Nutrition for Children: It Doesn’t Come In a Box

This is a guest post from my assistant and intern Coco Noel. I am showing her the ropes of real food nutrition to keep her from going down the tofu trail like I did when I was in school! Coco Noel is obsessed with all things related to uncovering the truth in nutrition and wellness. She is studying nutrition in Berkeley, California as part of her never ending quest to know (it all). Coco is a nanny part time while she is studying and has worked for many years with kids. I asked her to give us some tips about nutrition for kids from her perspective.

Bunnies

Nutrition for Children: It Doesn’t Come in a Box

While marketers may lead you to believe that goldfish crackers, pepperoni pizza, and gummy fruit snacks are essential parts of childhood, nothing could be further from the truth. Because children’s bodies are growing and developing, it’s imperative that the foods that do make it down the hatch are nutrient-dense.  (In other devastating news, “crunch berries” do not belong in berry smoothies.)

A healthy diet can reduce a child’s risk for developing type 2 diabetes and some cancers, strengthen his immune system, and facilitate proper development. Research suggests that a child’s diet can affect his or her behavior, I.Q., and school performance.  A proper diet has been shown to reduce ADD/ADHD symptoms in a majority of affected children just as well as therapy and medication—good news for you, your child, and countless Golden Retrievers who are at this very moment being chased with squirt guns and tiaras.

While your child may never of her own volition choose Brussels sprouts over a pink marshmallow bunny, here are some tips to help make your children’s shift towards eating real foods easier:

Get everyone on board!  

At each meal, discuss the foods you’re eating and how they benefit your bodies. While your four-year-old can’t exactly grasp the concept of carotenoids, see what happens when you tell him that carrot sticks will help him see better, and, like an old-fashioned version of Cheetos, might turn his hands orange if he eats enough.  Explain to your nine-year-old that the salmon on his plate will help his brain and his skateboarding skills, and to your teenage daughter that leafy greens will give her skin a slightly tanned glow. If the topic of off-limit foods arises, talk about why you don’t eat them and how they harm our bodies. Your child may not fully appreciate their diminished heart disease risk, but the idea that we respect our body enough to feed it real foods will resonate.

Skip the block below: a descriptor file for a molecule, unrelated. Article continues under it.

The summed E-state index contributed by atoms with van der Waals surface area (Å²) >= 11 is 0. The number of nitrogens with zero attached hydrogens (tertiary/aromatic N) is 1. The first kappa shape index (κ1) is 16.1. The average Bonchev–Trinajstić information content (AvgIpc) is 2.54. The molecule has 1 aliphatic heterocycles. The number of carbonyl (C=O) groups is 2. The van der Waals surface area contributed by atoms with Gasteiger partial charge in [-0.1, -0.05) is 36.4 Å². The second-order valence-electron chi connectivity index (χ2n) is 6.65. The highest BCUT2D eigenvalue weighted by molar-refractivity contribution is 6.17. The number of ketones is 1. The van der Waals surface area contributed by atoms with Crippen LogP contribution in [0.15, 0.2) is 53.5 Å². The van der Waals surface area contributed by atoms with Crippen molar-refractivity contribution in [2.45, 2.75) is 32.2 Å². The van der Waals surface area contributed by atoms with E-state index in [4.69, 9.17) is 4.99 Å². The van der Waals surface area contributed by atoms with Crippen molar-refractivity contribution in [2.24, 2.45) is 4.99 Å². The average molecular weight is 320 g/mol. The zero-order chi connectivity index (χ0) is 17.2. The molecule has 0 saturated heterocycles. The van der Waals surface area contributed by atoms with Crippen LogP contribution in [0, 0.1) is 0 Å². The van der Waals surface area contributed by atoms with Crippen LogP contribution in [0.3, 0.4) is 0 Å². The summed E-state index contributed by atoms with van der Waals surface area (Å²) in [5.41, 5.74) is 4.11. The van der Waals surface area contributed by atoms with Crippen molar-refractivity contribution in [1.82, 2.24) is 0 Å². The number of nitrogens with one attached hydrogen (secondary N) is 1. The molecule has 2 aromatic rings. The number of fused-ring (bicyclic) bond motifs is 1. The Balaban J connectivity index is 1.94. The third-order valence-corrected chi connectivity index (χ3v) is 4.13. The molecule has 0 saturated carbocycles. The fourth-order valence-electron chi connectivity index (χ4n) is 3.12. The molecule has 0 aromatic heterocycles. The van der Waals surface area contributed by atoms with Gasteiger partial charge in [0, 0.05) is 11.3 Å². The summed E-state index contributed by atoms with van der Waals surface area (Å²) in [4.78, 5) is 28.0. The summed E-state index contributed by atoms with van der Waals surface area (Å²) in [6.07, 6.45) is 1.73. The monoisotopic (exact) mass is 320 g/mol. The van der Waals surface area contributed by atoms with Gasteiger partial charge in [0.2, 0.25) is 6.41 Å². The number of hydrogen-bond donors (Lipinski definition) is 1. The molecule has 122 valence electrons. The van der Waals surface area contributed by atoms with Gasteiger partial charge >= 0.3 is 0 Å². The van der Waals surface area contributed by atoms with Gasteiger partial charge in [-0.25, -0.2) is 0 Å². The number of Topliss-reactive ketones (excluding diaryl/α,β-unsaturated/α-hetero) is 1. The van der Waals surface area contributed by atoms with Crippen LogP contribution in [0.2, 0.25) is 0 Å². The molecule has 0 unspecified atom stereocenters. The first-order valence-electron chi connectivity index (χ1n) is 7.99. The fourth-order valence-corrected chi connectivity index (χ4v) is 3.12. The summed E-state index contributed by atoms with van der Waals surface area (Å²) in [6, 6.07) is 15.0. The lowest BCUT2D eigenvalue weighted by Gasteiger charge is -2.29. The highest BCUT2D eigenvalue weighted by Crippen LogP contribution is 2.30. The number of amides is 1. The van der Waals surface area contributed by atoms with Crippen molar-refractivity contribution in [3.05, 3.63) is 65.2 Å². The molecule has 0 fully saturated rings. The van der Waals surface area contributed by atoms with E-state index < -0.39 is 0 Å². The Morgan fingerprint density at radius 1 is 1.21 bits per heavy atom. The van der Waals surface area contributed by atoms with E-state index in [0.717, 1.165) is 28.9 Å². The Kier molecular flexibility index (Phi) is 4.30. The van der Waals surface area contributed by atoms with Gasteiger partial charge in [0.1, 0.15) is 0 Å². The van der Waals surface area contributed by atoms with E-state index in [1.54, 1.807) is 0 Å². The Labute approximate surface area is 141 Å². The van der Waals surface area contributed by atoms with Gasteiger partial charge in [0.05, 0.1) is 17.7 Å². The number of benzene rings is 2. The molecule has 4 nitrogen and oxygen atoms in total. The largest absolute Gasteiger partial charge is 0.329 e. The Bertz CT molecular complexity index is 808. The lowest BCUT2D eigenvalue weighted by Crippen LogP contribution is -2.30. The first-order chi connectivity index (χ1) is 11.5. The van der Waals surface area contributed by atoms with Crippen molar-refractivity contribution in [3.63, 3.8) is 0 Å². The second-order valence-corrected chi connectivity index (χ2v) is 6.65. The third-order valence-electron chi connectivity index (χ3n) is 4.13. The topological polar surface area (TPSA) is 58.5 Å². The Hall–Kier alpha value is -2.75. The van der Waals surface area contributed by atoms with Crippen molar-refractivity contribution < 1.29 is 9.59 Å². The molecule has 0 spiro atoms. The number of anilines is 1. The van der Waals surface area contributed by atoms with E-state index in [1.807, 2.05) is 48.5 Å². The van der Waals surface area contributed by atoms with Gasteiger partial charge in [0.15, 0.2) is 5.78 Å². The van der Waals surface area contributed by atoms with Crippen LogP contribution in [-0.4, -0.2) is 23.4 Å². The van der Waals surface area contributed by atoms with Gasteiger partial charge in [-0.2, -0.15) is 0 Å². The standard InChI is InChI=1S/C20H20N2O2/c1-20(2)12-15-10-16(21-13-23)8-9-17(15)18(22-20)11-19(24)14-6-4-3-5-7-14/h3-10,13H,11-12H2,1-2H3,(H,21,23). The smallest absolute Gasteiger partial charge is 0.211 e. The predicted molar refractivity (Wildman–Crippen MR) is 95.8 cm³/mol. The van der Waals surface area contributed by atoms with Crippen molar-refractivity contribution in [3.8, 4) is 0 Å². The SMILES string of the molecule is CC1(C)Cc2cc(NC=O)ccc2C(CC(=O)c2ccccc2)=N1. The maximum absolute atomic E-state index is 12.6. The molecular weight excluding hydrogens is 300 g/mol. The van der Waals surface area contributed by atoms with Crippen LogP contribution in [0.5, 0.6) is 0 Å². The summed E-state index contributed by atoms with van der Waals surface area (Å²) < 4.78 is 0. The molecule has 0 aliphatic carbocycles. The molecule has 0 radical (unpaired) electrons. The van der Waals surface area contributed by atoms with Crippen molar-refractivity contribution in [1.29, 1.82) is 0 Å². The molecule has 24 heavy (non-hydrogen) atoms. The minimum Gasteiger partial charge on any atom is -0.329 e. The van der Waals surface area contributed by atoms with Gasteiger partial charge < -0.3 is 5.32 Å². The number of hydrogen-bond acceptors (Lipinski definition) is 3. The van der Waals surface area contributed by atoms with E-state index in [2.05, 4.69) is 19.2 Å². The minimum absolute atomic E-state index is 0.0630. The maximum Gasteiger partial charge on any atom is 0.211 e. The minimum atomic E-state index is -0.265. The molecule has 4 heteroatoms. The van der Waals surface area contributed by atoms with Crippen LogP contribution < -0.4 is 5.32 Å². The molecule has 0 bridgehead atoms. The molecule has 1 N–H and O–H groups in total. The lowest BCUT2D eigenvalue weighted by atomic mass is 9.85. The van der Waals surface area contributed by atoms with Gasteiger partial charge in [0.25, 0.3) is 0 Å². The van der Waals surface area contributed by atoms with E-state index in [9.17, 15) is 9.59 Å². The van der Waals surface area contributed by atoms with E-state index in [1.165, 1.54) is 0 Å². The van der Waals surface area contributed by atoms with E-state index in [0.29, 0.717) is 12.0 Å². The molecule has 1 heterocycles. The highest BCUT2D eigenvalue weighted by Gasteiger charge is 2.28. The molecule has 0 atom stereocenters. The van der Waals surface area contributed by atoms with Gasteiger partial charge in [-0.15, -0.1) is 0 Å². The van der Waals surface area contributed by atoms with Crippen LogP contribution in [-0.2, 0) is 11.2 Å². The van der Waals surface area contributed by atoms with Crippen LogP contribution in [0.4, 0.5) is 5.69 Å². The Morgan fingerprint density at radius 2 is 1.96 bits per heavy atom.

Get rid of the junk by cleaning out the pantry

Make sticking to a healthy diet easier for yourself and your child by throwing out any kid junk food. If you don’t have instant oatmeal or cotton candy-flavored yogurt in the home, you won’t be tempted to give it to your child when he’s whiny and you’re tired or in a hurry.

Make it taste good

It’s not a myth—children’s taste buds really are different than adults’! In fact, 70% of us are bitter-sensitive as children. While the bad news is that most children have an innate aversion to bitter vegetables such as broccoli and cauliflower, the good news is these same children will eat almost twice as much of those bitter vegetables if they are served with dip. Cauliflower Hummus, organic dressing (steer clear of canola and vegetable oil varieties), and even nut butters or sauces are worth trying. If your child doesn’t go crazy for the veggies, be creative. You may have luck tossing a handful of spinach into a berry smoothie or serving steamed sweet potato or butternut squash chunks drizzled with butter, cinnamon and a sprinkle of stevia.  Here are a few child-friendly recipes to consider:

Salmon with coconut cream sauce

Salmon cakes

Pork Tenderloin with Blueberry Sauce

What about beverages?

If forcing your child to drink water when all the other kids are sipping juice boxes still feels like downright abuse, consider this recipe for an apple cider vinegar drink that is tasty, healthy and low in sugar.

1 1/2 cup of cold filtered water
2 tbs of apple or grape juice
2 tbs of raw apple cider vinegar
1/2 tsp of cinnamon
2-3 drops Stevia liquid
or 1 -2 tsp honey

Place all the ingredients together in a glass, stir and drink.

Get kids involved in the kitchen

Involving your children in the preparation of food not only builds self-confidence, but it also makes them much more likely to eat the meal they’re helping to create. Even very young children can wash vegetables or help scoop melon balls. The next time your vegetable-phobic pre-schooler is in the kitchen, put her to work washing produce (try leafy/crunchy greens, carrots, tomatoes, lemon juice and an avocado) and dropping it into in a high-powered blender. Name the resulting soup-mush after her, and don’t be surprised if “Lucy’s Princess Soup” (with real bone broth) becomes a lunchtime staple.

Offer a wide variety